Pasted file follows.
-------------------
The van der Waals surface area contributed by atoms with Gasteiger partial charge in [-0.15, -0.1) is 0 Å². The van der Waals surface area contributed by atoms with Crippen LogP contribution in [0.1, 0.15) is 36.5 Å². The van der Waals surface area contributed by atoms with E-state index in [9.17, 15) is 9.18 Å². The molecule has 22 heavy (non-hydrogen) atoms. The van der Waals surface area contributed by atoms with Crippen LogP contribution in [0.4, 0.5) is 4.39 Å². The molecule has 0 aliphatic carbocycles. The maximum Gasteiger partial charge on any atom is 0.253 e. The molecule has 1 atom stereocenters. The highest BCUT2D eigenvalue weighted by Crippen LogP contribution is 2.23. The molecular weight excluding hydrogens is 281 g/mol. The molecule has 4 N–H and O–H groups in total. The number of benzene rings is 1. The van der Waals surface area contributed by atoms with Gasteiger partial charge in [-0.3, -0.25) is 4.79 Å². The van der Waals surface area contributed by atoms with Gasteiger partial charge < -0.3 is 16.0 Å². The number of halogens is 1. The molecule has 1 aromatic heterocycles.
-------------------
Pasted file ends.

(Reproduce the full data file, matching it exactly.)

The van der Waals surface area contributed by atoms with Gasteiger partial charge in [-0.15, -0.1) is 0 Å². The van der Waals surface area contributed by atoms with Crippen LogP contribution in [0.1, 0.15) is 36.5 Å². The van der Waals surface area contributed by atoms with E-state index in [9.17, 15) is 9.18 Å². The molecule has 22 heavy (non-hydrogen) atoms. The van der Waals surface area contributed by atoms with Crippen LogP contribution in [0.4, 0.5) is 4.39 Å². The molecule has 0 aliphatic carbocycles. The maximum Gasteiger partial charge on any atom is 0.253 e. The molecule has 1 atom stereocenters. The highest BCUT2D eigenvalue weighted by Crippen LogP contribution is 2.23. The molecular weight excluding hydrogens is 281 g/mol. The molecule has 4 N–H and O–H groups in total. The number of benzene rings is 1. The van der Waals surface area contributed by atoms with Gasteiger partial charge in [-0.3, -0.25) is 4.79 Å². The van der Waals surface area contributed by atoms with Gasteiger partial charge < -0.3 is 16.0 Å². The number of halogens is 1. The molecule has 1 aromatic heterocycles.